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From the Diary of an Aam Aadmi:

I’m a patriotic, tax-paying citizen of India. As a child, I was punished for not carrying my ID card to school. Fair enough, I thought, the ID had my name and my parents’ contact details for emergencies. But I’m all grown up now – surely I don’t need to carry an ID (read Aadhaar card) for emergencies. Especially when I already have a PAN card!

Why then, is the government making it mandatory to apply for the Aadhaar and link it to my private data?

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The Aadhaar Promise

It all started with a big bang and promises of having a one-stop ID, similar to America’s SSN (social security number).

I didn’t want to lose out on the so-called benefits of an Aadhaar – like LPG subsidy, quick passport processing, and the Jan Dhan Yojna – so I immediately booked an appointment and visited a nearby Aadhaar centre.

Now for some people (especially the underprivileged) this ID is a necessity, because producing the card at a ration shop entitles you to monthly groceries.

Unfortunately, the Aadhaar machine runs on electricity and the internet. How many of these people are net-savvy? How many ration shops have internet connectivity?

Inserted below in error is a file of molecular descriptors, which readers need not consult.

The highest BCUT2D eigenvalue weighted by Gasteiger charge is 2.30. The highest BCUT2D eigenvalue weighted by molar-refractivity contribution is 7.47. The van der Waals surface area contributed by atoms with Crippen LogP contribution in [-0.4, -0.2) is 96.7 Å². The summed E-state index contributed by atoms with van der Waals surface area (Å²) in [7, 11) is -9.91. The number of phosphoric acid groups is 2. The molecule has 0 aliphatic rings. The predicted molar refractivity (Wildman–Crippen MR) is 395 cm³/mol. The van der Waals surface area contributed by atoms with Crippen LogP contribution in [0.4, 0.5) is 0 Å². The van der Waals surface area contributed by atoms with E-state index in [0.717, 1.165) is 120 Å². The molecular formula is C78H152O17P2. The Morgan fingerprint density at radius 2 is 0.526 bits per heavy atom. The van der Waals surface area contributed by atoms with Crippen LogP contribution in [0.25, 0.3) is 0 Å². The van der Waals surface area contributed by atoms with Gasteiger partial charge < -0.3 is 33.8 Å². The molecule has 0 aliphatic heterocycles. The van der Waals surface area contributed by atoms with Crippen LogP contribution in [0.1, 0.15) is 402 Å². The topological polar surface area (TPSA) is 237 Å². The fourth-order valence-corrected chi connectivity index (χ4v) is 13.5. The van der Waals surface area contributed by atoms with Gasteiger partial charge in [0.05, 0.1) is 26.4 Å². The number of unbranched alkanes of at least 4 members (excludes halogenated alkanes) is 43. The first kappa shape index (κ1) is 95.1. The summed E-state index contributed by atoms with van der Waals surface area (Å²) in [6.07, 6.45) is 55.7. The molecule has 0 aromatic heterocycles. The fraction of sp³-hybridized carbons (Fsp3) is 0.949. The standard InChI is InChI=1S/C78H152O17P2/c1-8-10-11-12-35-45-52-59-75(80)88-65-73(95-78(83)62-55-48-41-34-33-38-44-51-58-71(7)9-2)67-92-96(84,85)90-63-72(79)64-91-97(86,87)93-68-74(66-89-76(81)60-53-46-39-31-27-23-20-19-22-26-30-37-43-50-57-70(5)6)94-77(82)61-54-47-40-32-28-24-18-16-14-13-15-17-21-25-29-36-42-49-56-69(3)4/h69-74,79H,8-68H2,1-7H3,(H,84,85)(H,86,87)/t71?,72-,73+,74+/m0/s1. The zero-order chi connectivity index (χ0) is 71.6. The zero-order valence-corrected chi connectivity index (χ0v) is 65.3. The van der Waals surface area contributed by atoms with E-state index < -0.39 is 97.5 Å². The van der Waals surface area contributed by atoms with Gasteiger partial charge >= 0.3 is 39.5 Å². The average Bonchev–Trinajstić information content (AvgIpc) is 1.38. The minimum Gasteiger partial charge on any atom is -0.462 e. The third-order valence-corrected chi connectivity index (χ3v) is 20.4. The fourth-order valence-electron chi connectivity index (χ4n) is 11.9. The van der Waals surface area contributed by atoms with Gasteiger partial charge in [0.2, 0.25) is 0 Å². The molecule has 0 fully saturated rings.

Bone of Contention

There were, and still are, many questions around the viability and usefulness of the Aadhaar scheme.

The government’s current plan is to do away with all other IDs and make this the only valid one. All bill payments, ticket bookings and all sorts of subsidies will be at the mercy of the Aadhaar.

My friends and I are fed up with the fuss over Aadhaar card. Why? Because not only has the government collected our private data through the card (biometrics, blood group, address, etc), it is now mandatory to link it to our PAN card, bank accounts, and mobile number!

We’re obviously concerned about the safety of our personal information (filed somewhere in the public domain), as are millions of other Indians.

The big question: why has this been made mandatory? A recent Supreme Court ruling has declared right to privacy as a fundamental right. But the verdict on Aadhaar is not yet out. Until then, our question remains unanswered.

By the way, I was also told that my Aadhaar number will be required to validate my death. So if I don’t have one, I will hopefully live forever!

As the government plans to make Aadhaar the jack of all trades, I hope it doesn’t turn out to be master of none.

If the concerned authorities are reading this, these are my final words: Change is good — so long as it is mutual and beneficial for all. That’s the whole point of a democracy, right?

Image Credit: Nikhil Mudaliar

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